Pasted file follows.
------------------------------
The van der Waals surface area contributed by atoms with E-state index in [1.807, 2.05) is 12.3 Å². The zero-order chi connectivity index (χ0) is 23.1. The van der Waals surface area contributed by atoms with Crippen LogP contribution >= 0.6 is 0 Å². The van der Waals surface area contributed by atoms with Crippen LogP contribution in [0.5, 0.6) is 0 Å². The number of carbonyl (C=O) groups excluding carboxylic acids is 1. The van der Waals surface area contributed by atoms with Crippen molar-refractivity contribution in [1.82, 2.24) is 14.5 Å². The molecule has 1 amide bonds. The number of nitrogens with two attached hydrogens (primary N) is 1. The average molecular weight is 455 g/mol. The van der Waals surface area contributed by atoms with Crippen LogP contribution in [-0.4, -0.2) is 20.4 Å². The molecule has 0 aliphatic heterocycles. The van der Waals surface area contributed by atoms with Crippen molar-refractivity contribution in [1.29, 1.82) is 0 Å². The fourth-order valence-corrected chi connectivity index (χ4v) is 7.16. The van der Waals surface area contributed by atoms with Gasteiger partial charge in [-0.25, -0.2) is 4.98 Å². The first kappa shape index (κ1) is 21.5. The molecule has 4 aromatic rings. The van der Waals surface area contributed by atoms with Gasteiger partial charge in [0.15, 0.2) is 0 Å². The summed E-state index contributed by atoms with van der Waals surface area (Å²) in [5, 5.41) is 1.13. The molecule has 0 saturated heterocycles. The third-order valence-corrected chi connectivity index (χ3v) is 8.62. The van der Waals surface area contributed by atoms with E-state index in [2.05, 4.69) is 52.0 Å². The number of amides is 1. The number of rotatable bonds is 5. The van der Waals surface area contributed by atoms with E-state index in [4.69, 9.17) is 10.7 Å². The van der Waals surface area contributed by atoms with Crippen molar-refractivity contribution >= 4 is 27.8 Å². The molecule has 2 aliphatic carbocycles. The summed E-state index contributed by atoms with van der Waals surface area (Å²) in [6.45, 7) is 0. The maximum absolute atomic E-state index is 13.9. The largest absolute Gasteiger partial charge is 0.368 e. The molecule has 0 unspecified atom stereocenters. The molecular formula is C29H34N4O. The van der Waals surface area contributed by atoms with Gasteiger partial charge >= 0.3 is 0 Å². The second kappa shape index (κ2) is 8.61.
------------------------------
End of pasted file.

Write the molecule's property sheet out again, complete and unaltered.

The van der Waals surface area contributed by atoms with E-state index in [1.807, 2.05) is 12.3 Å². The zero-order chi connectivity index (χ0) is 23.1. The van der Waals surface area contributed by atoms with Crippen LogP contribution >= 0.6 is 0 Å². The van der Waals surface area contributed by atoms with Crippen LogP contribution in [0.5, 0.6) is 0 Å². The number of carbonyl (C=O) groups excluding carboxylic acids is 1. The van der Waals surface area contributed by atoms with Crippen molar-refractivity contribution in [1.82, 2.24) is 14.5 Å². The molecule has 1 amide bonds. The number of nitrogens with two attached hydrogens (primary N) is 1. The average molecular weight is 455 g/mol. The van der Waals surface area contributed by atoms with Crippen LogP contribution in [-0.4, -0.2) is 20.4 Å². The molecule has 0 aliphatic heterocycles. The van der Waals surface area contributed by atoms with Crippen molar-refractivity contribution in [1.29, 1.82) is 0 Å². The fourth-order valence-corrected chi connectivity index (χ4v) is 7.16. The van der Waals surface area contributed by atoms with Gasteiger partial charge in [-0.25, -0.2) is 4.98 Å². The first kappa shape index (κ1) is 21.5. The molecule has 4 aromatic rings. The van der Waals surface area contributed by atoms with Gasteiger partial charge in [0.15, 0.2) is 0 Å². The summed E-state index contributed by atoms with van der Waals surface area (Å²) in [5, 5.41) is 1.13. The molecule has 0 saturated heterocycles. The third-order valence-corrected chi connectivity index (χ3v) is 8.62. The van der Waals surface area contributed by atoms with E-state index in [2.05, 4.69) is 52.0 Å². The number of amides is 1. The number of rotatable bonds is 5. The van der Waals surface area contributed by atoms with E-state index in [4.69, 9.17) is 10.7 Å². The van der Waals surface area contributed by atoms with Crippen molar-refractivity contribution >= 4 is 27.8 Å². The molecule has 2 aliphatic carbocycles. The summed E-state index contributed by atoms with van der Waals surface area (Å²) in [6.45, 7) is 0. The maximum absolute atomic E-state index is 13.9. The largest absolute Gasteiger partial charge is 0.368 e. The molecule has 0 unspecified atom stereocenters. The molecular formula is C29H34N4O. The van der Waals surface area contributed by atoms with Gasteiger partial charge >= 0.3 is 0 Å². The second kappa shape index (κ2) is 8.61.